• represent their thinking (using numbers, pictures, words, manipulatives, actions, etc.);

• participate actively in whole group, small group, or independent settings;

• explain their thinking to the teacher and their classmates;

• explore and develop strategies and concepts.

Describe the task(s) in which your students will be engaged. What misconceptions or difficulties do you think they might experience? How will they demonstrate their understanding of the concept? How will you gather your assessment data (e.g., checklist, anecdotal records)? What extension activities will you provide?

Task Description

  • Students will be engaged in using the Blockly app to run Dash in a straight line and at a speed that would be best for data collection. Discuss that in order to create a controlled experiment that all their trials will have to be done at the same speed and start at the same spot.
  • Students will determine how to attach the wooden block to Dash in order to gather the data about the length of the stretched elastic band.

Misconceptions or Difficulties

  • Through performing the experiment students may experience difficulty in setting up a controlled experiment with a constant speed. PROBING QUESTION: What happens if you program Dash to go faster and keep all other variables the same? Will it change the results?

 Demonstration of Understanding

  • filling out the Friction Tester recording sheet (rubric that outlines use of predictions and hypothesis before performing the experiment (i.e., an understanding of the Scientific Method)
  • Students will demonstrate their understanding by filling in the blanks correctly when given this sentence:  The (smoother/rougher) the surface the (greater/less) the friction and the (greater/less) the force needed to pull the wood along.
  • Observe and assess the students’ ability to cooperate within a group and do his/her share of the work
  • Observe and take anecdotal notes on the problem solving strategies used by students to ensure that the block is attached to the elastic band and to Dash. Provide students with a marker and paper and see if they can figure out how to attach a marker to the elastic band to draw a line that will record the amount of stretch in the elastic band therefore collecting the data on how much the elastic band was stretched.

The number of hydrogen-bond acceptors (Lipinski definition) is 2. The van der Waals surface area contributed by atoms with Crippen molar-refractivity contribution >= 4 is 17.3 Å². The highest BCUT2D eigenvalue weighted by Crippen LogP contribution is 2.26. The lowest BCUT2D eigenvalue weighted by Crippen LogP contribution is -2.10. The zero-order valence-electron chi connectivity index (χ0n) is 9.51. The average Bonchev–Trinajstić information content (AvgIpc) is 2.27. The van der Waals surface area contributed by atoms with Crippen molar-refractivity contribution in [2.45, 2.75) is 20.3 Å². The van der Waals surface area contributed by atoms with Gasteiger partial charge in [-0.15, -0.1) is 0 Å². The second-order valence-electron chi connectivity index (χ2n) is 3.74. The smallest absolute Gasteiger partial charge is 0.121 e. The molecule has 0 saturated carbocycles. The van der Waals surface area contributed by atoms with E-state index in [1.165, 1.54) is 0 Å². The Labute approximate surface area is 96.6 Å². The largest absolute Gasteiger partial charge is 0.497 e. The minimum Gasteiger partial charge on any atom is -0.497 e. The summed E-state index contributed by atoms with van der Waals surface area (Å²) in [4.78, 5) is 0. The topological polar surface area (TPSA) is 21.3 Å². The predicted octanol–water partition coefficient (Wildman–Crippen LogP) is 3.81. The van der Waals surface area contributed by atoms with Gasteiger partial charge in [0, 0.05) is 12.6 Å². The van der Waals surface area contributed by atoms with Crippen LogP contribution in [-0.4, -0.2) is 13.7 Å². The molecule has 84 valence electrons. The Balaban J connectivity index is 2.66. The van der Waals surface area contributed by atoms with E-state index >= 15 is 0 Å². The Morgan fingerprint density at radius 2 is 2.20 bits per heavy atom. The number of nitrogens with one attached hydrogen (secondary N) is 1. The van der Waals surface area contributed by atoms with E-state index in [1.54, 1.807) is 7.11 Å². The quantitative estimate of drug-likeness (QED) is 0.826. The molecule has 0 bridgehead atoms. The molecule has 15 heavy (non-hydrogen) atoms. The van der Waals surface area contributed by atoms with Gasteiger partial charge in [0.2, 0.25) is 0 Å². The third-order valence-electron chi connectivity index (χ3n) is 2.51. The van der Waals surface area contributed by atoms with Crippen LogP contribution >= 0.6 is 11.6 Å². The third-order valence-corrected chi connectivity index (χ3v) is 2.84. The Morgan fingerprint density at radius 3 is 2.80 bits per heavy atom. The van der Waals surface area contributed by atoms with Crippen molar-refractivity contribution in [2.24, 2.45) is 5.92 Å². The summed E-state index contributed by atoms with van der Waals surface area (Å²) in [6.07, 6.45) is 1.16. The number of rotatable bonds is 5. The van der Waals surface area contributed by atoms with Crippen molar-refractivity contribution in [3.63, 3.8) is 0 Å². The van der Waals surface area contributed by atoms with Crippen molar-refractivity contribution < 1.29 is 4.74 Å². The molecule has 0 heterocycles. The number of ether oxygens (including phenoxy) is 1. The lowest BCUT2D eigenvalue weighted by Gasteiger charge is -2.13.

Extension Activities

  • Have students design and construct a maze on a surface that will allow the wooden block to be pulled using the most or the least frictional force.

CONSOLIDATION:  Reflecting and Connecting

During this phase, the teacher may:

• bring students back together to share and analyse strategies;

• encourage students to explain a variety of learning strategies;

• ask students to defend their procedures and justify their answers;

• clarify misunderstandings;

• relate strategies and solutions to similar types of problems in order to help students generalize concepts;

• summarize the discussion and emphasize key points or concepts.

During this phase, students may:

• share their findings;

• use a variety of concrete, pictorial, and numerical representations to demonstrate their understandings;

• justify and explain their thinking;

• reflect on their learning.

How will you select the individual students or groups of students who are to share their work with the class (i.e., to demonstrate a variety of strategies, to show different types of representations, to illustrate a key concept)? What key questions will you ask during the debriefing?

Once students have completed the investigation, they will share their findings in a large group. The questions used to facilitate the discussion include:

  • What type of surface increased the amount of friction?
  • What type of surface decreased the amount of friction?

When students are responding to these questions I will ask them to refer back to the data they collected to help them use the data when they justify their understanding of friction.

If groups have different results we will spend time trying to hypothesize why the results may have been different.

Friction Tester

Record your predictions and findings

Item & Surface



(length of stretched elastic in cm)

Wooden block on tile floor

Wooden block on carpet

Wooden block on sandpaper

Wooden block and weight on tile floor

Wooden block and weight on carpet

Wooden block and weight on sandpaper

  1. What type of surface increased the friction? _________________________________________
  2. How do you know the surface increased the friction? __________________________________

  1. What type of surface decreased the friction? _________________________________________
  2. How do you know the surface decreased the friction? __________________________________

  1. Circle the word (in brackets) to make the sentence true:

The (smoother/rougher) the surface the (greater/less) the friction and the (greater/less) the force needed to pull the wood along.

St. Ambrose Catholic School—Huron Perth Catholic District School Board

Adapted from